Not only are people typically overly optimistic about what the process of divorcing will be like, but they also do this regarding life after divorce too. Usually when trying to decide whether or not to divorce what life will be like post-divorce isn't thought about in much detail other than a general belief it will be much better. But this is where the question about the benefits of divorce comes in to play. At some point the divorce will end and then you'll have to live with the results of being divorced.
Divorce Being Worth It Depends on the Outcome
In most divorces the two biggest issues are money and kids. In many cases there's one spouse who has the ability to earn a good income and can usually recoup the assets that are lost in divorce, while another has less income earning potential and is very dependent on maximizing their take away from the divorce. However, even though they can be replaced there still are years of saving that can't be. A woman I've counseled in the past who's now in the middle of a divorce is really regretting not prioritizing saving for retirement during her marriage.
It's a common mistake to underestimate the impact of divorce on retirement savings. Most people have some amount of money in retirement accounts such as an IRA or 401k. These will be divided and years of saving will be gone. What makes retirement savings really grow is the compounding of growth over the years. So the real impact of divorce is not only in the lost savings, but the lost compounding (in the form of years and amount). The woman above with no retirement savings is now questioning if walking away from her marriage was the right thing.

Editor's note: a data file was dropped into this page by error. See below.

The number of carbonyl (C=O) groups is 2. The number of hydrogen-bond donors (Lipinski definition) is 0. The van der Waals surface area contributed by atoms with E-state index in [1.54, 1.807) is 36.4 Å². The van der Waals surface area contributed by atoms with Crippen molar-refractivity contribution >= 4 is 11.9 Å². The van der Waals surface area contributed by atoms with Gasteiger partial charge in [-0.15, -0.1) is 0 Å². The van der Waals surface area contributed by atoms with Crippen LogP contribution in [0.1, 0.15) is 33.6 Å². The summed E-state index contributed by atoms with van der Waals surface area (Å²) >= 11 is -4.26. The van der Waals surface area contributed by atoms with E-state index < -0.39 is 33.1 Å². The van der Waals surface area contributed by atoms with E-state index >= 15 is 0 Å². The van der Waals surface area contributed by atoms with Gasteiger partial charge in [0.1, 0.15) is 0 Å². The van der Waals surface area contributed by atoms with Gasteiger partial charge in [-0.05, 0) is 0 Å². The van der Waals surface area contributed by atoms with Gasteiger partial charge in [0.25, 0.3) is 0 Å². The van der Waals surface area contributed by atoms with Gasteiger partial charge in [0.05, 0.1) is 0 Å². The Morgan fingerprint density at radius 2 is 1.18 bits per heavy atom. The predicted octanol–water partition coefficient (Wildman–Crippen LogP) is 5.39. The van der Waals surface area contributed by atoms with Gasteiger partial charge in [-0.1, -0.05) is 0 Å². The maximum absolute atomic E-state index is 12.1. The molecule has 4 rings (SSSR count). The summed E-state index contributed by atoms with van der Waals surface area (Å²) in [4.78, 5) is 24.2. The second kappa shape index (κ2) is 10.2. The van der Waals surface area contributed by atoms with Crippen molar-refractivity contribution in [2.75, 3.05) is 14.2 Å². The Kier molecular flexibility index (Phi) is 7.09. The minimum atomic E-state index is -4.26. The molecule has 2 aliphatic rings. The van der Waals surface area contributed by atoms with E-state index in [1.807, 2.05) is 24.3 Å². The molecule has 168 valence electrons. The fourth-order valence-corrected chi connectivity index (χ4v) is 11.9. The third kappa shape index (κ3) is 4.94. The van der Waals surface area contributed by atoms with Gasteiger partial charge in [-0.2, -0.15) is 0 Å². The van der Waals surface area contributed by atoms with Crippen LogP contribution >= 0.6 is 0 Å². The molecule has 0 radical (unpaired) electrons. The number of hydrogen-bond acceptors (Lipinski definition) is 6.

The bottom line on money and divorce is that almost everyone's lifestyle goes down because what used to pay for one household must now pay for two. There is the rare exception, but most people have to figure out how to live on less. Don't lose sight of the fact that living on less won't just be a reality for a temporary period, but for the rest of your life.
Obviously, money shouldn't rule us, but it does play a big role in all of our lives and must be thoughtfully considered when making what's a very emotionally driven decision. As you wonder if getting a divorce is worth it consider this aspect carefully.
The affect on kids is also something that's easy to minimize and overlook. The impact on them isn't usually obvious. One man I'm counseling right now has had both of kids showing stress and anxiety (upset stomach, bowel accidents) over their parents broken relationship, but this is not always the case. It's not that kids aren't not impacted, they are hugely, it's just they can hide it well and often it's not visible until down the road.
Just reviewing a few statistics on children's health and well-being after divorce will give you an idea of the many ways kids are affected. Keep in mind that regardless of how you explain or justify it, deciding to divorce is more about your interests than your kids. What your kids want and need are for their parents to fix their problems and stay together.
What's rarely considered when thinking about if divorce is worth it is what it will be like starting your life over. There are many ways in which this can impact you. But I can tell you from my years of doing divorce counseling that it hits everybody - even the partner who wants the divorce. One of the most obvious places is in dating and finding someone new. Despite all of the hi-tech ways to meet and date now (dating apps, match-making services, social media) I can tell you that for most people this is harder than ever. It's also humbling to be doing it again at mid-life or later.